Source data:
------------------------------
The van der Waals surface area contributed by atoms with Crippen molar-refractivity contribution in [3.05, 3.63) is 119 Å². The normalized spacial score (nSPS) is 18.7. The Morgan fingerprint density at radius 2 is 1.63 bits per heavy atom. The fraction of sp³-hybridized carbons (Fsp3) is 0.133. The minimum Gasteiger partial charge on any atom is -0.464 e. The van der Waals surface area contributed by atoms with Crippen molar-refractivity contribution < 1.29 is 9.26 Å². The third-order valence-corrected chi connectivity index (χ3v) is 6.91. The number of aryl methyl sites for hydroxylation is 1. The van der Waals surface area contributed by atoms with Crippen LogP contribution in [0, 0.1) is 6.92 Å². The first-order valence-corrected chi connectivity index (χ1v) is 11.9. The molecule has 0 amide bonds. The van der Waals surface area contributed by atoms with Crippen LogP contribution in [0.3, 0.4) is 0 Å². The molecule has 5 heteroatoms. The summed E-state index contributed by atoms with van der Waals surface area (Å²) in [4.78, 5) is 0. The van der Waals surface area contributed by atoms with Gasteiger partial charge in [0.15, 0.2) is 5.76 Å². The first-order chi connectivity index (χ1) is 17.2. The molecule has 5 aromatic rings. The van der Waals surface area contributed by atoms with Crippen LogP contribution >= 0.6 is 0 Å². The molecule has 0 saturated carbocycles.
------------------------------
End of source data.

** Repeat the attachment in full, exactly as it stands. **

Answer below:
The van der Waals surface area contributed by atoms with Crippen molar-refractivity contribution in [3.05, 3.63) is 119 Å². The normalized spacial score (nSPS) is 18.7. The Morgan fingerprint density at radius 2 is 1.63 bits per heavy atom. The fraction of sp³-hybridized carbons (Fsp3) is 0.133. The minimum Gasteiger partial charge on any atom is -0.464 e. The van der Waals surface area contributed by atoms with Crippen molar-refractivity contribution < 1.29 is 9.26 Å². The third-order valence-corrected chi connectivity index (χ3v) is 6.91. The number of aryl methyl sites for hydroxylation is 1. The van der Waals surface area contributed by atoms with Crippen LogP contribution in [0, 0.1) is 6.92 Å². The first-order valence-corrected chi connectivity index (χ1v) is 11.9. The molecule has 0 amide bonds. The van der Waals surface area contributed by atoms with Crippen LogP contribution in [0.3, 0.4) is 0 Å². The molecule has 5 heteroatoms. The summed E-state index contributed by atoms with van der Waals surface area (Å²) in [4.78, 5) is 0. The van der Waals surface area contributed by atoms with Gasteiger partial charge in [0.15, 0.2) is 5.76 Å². The first-order chi connectivity index (χ1) is 17.2. The molecule has 5 aromatic rings. The van der Waals surface area contributed by atoms with Crippen LogP contribution >= 0.6 is 0 Å². The molecule has 0 saturated carbocycles.